Challenges in Domestic and Foreign Policy

The Kazakh authorities will try to maintain a balance between Russia and China. This is evidenced by the first official visits abroad after Nazarbayev’s resignation were Tokayev on 3 April to Russia and Massimov on 9 April to China. On the one hand, Kazakhstan will remain involved in the Russian integration structures, including the Eurasian Economic Union (EAEU) and the Collective Security Treaty Organization (CSTO). On the other hand, the Chinese Belt and Road Initiative will remain a key instrument of economic development for Kazakhstan. A challenge will be Russia’s policy aimed at deepening integration within the EAU and related political pressure. Relations with China will remain complicated by the situation of Kazakhs and Uyghurs, repressed by Chinese authorities, and the rise of China’s political and military involvement in the region.

The challenges for the Kazakh authorities in politics inside the country continue to be stabilising the economy and its currency, the Tenge, and ensuring security in the context of terrorist threats, ethnic tensions, and anti-government protests. The directions of socio-economic development designated by Nazarbayev in the medium and long term (until 2050) will probably be continued, as will the transition of the country to the Latin alphabet, planned for 2025.

Conclusions

Nazarbayev’s resignation began a transitional period in Kazakhstan’s political system. The stability of the state during the period of succession is to come from strengthening the role of state institutions and preserving an important role for Nazarbayev in public life as a factor guaranteeing continuity of the system. The former president, thanks to his position, will authorise the actions of the new authorities while standing at the head of political institutions (Nur Otan, the Security Council) and maintaining influence on power (through the head of the NSC, Massimov). The importance of the family and business clan system will be preserved. Succession probably will not increase the democratisation of Kazakhstan or weaken the autocratic system built by Nazarbayev.

The process of a controlled succession is important in the international context because Kazakhstan’s destabilization could be used instrumentally by Russia and China. For example, under the pretext of a possible deterioration of security or using the status of the Russian minority in Kazakhstan (23% of the population), Russia may seek to increase its military presence in the country or put political pressure on its authorities. An element of the power transition in Kazakhstan will thus be the continuation of the multi-vector foreign policy and strategic partnership with Russia.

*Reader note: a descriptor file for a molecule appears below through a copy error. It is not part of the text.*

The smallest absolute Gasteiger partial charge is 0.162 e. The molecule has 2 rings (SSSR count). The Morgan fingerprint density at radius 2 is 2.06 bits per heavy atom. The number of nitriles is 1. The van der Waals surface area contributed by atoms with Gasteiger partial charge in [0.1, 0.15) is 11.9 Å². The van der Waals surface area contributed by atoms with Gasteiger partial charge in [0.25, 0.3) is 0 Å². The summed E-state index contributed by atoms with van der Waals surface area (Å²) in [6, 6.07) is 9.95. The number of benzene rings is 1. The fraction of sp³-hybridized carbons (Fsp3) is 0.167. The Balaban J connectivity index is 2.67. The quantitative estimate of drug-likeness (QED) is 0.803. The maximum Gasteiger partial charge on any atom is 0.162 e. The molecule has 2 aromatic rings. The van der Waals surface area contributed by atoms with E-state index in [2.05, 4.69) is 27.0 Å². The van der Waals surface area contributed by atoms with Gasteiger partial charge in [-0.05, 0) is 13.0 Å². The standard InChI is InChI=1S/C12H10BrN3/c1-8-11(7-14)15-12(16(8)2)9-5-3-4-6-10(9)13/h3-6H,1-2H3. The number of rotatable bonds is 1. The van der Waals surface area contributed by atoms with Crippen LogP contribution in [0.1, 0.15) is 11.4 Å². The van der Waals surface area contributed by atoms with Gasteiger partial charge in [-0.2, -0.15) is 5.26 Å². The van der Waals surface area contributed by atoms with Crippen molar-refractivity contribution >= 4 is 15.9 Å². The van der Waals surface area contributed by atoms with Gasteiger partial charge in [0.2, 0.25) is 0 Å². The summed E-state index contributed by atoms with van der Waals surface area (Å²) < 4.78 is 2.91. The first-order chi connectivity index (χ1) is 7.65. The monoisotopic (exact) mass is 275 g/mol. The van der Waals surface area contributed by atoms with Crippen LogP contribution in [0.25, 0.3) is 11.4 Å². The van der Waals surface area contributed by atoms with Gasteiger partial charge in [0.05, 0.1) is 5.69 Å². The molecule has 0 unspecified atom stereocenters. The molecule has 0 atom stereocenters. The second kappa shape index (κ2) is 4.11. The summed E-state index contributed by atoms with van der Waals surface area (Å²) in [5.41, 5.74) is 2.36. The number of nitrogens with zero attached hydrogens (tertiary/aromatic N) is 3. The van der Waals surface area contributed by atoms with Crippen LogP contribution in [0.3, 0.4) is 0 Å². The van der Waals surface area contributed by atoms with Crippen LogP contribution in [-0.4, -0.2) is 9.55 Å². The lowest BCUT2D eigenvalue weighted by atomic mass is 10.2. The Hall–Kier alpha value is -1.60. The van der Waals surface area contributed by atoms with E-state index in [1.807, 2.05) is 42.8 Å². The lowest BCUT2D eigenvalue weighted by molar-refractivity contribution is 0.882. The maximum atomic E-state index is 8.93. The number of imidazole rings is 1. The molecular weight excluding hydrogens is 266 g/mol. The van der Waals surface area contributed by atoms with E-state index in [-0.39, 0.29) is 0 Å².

If the transfer of power in Kazakhstan is successful, it will stand as a succession model for other leaders in the region wanting to ensure the stability of their countries and security of their families, such as the presidents of Tajikistan, Emomali Rahmon, or Turkmenistan, Gurbanguly Berdimuhamedow. Greater predictability in succession in undemocratic Central Asian states would reduce the risk of their destabilisation and subsequent vulnerability to external pressure. The actions taken by Nazarbayev, however, also show that it is a long-term and multi-faceted process requiring legal changes and personnel movements, which also depend on the public mood and international environment. Such a succession model probably will not be used in Kyrgyzstan, which is the most democratic state in the region.

Similar solutions will be difficult to apply in Russia as Vladimir Putin ends his fourth term in 2024 because he does not play a role similar to that of Nazarbayev in Kazakhstan—he is not an element of national identity and his family is not involved in politics. However, the Kazakhstan model of legal and institutional reforms preparing the state for succession could also be used in Russia to make constitutional changes and abolish restrictions on the president’s term of office or in preparing a special state function for Putin to continue to rule other than as president.